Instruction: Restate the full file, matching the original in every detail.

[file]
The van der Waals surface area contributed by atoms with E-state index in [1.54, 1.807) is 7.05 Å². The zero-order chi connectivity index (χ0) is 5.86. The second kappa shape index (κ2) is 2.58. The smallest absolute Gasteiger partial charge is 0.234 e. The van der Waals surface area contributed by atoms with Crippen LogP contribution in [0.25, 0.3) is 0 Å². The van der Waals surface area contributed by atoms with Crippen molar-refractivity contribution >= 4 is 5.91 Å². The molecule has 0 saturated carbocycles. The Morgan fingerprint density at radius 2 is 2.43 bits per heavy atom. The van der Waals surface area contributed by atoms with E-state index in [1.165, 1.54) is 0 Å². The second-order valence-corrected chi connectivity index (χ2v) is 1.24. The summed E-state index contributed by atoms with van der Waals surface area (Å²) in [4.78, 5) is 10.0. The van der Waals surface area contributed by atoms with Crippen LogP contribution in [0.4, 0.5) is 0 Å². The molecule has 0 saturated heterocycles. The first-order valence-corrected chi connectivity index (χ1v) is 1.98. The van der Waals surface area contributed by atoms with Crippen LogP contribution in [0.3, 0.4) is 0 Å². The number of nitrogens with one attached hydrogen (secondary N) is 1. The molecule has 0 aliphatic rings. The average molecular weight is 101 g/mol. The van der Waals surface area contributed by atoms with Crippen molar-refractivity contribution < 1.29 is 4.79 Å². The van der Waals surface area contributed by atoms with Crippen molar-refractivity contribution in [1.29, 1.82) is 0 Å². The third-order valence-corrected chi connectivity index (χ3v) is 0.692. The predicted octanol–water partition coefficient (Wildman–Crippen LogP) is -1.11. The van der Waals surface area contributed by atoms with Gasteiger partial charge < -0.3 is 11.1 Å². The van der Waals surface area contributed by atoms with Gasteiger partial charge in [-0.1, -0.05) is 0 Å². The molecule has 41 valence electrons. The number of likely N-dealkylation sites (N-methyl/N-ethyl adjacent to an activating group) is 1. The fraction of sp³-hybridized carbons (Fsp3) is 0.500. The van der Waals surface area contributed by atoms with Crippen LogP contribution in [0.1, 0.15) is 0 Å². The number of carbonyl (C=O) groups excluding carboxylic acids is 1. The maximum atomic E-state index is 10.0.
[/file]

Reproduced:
The van der Waals surface area contributed by atoms with E-state index in [1.54, 1.807) is 7.05 Å². The zero-order chi connectivity index (χ0) is 5.86. The second kappa shape index (κ2) is 2.58. The smallest absolute Gasteiger partial charge is 0.234 e. The van der Waals surface area contributed by atoms with Crippen LogP contribution in [0.25, 0.3) is 0 Å². The van der Waals surface area contributed by atoms with Crippen molar-refractivity contribution >= 4 is 5.91 Å². The molecule has 0 saturated carbocycles. The Morgan fingerprint density at radius 2 is 2.43 bits per heavy atom. The van der Waals surface area contributed by atoms with E-state index in [1.165, 1.54) is 0 Å². The second-order valence-corrected chi connectivity index (χ2v) is 1.24. The summed E-state index contributed by atoms with van der Waals surface area (Å²) in [4.78, 5) is 10.0. The van der Waals surface area contributed by atoms with Crippen LogP contribution in [0.4, 0.5) is 0 Å². The molecule has 0 saturated heterocycles. The first-order valence-corrected chi connectivity index (χ1v) is 1.98. The van der Waals surface area contributed by atoms with Crippen LogP contribution in [0.3, 0.4) is 0 Å². The number of nitrogens with one attached hydrogen (secondary N) is 1. The molecule has 0 aliphatic rings. The average molecular weight is 101 g/mol. The van der Waals surface area contributed by atoms with Crippen molar-refractivity contribution < 1.29 is 4.79 Å². The van der Waals surface area contributed by atoms with Crippen molar-refractivity contribution in [1.29, 1.82) is 0 Å². The third-order valence-corrected chi connectivity index (χ3v) is 0.692. The predicted octanol–water partition coefficient (Wildman–Crippen LogP) is -1.11. The van der Waals surface area contributed by atoms with Gasteiger partial charge < -0.3 is 11.1 Å². The van der Waals surface area contributed by atoms with Gasteiger partial charge in [-0.1, -0.05) is 0 Å². The molecule has 41 valence electrons. The number of likely N-dealkylation sites (N-methyl/N-ethyl adjacent to an activating group) is 1. The fraction of sp³-hybridized carbons (Fsp3) is 0.500. The van der Waals surface area contributed by atoms with Crippen LogP contribution in [0.1, 0.15) is 0 Å². The number of carbonyl (C=O) groups excluding carboxylic acids is 1. The maximum atomic E-state index is 10.0.